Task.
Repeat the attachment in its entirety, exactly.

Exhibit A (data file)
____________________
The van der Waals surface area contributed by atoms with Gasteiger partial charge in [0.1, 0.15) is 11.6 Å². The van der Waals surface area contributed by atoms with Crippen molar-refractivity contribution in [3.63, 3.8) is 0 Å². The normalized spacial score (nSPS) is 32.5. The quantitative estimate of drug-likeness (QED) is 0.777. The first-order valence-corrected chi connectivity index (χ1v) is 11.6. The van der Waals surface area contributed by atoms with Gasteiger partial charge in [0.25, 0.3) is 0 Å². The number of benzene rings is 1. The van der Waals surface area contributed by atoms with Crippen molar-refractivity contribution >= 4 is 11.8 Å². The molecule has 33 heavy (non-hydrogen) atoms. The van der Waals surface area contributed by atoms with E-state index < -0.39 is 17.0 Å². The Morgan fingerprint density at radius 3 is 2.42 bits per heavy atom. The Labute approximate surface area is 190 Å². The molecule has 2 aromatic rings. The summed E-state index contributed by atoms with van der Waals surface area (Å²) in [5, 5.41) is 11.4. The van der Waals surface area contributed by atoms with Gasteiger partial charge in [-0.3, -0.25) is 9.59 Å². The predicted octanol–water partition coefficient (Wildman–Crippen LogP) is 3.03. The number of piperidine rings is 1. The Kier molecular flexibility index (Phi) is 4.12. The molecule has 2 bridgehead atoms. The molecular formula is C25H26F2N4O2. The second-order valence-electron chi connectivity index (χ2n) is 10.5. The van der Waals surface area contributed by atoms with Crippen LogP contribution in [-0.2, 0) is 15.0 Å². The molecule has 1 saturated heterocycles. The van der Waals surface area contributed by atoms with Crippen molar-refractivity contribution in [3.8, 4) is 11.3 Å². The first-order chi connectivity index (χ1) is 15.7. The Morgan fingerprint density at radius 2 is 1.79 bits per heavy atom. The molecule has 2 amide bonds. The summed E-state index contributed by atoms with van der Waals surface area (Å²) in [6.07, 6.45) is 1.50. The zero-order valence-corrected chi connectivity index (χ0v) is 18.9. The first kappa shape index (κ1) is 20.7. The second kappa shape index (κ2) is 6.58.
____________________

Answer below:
The van der Waals surface area contributed by atoms with Gasteiger partial charge in [0.1, 0.15) is 11.6 Å². The van der Waals surface area contributed by atoms with Crippen molar-refractivity contribution in [3.63, 3.8) is 0 Å². The normalized spacial score (nSPS) is 32.5. The quantitative estimate of drug-likeness (QED) is 0.777. The first-order valence-corrected chi connectivity index (χ1v) is 11.6. The van der Waals surface area contributed by atoms with Gasteiger partial charge in [0.25, 0.3) is 0 Å². The number of benzene rings is 1. The van der Waals surface area contributed by atoms with Crippen molar-refractivity contribution >= 4 is 11.8 Å². The molecule has 33 heavy (non-hydrogen) atoms. The van der Waals surface area contributed by atoms with E-state index < -0.39 is 17.0 Å². The Morgan fingerprint density at radius 3 is 2.42 bits per heavy atom. The Labute approximate surface area is 190 Å². The molecule has 2 aromatic rings. The summed E-state index contributed by atoms with van der Waals surface area (Å²) in [5, 5.41) is 11.4. The van der Waals surface area contributed by atoms with Gasteiger partial charge in [-0.3, -0.25) is 9.59 Å². The predicted octanol–water partition coefficient (Wildman–Crippen LogP) is 3.03. The number of piperidine rings is 1. The Kier molecular flexibility index (Phi) is 4.12. The molecule has 2 bridgehead atoms. The molecular formula is C25H26F2N4O2. The second-order valence-electron chi connectivity index (χ2n) is 10.5. The van der Waals surface area contributed by atoms with Crippen LogP contribution in [-0.2, 0) is 15.0 Å². The molecule has 1 saturated heterocycles. The van der Waals surface area contributed by atoms with Crippen molar-refractivity contribution in [3.8, 4) is 11.3 Å². The first-order chi connectivity index (χ1) is 15.7. The Morgan fingerprint density at radius 2 is 1.79 bits per heavy atom. The molecule has 2 amide bonds. The summed E-state index contributed by atoms with van der Waals surface area (Å²) in [6.07, 6.45) is 1.50. The zero-order valence-corrected chi connectivity index (χ0v) is 18.9. The first kappa shape index (κ1) is 20.7. The second kappa shape index (κ2) is 6.58.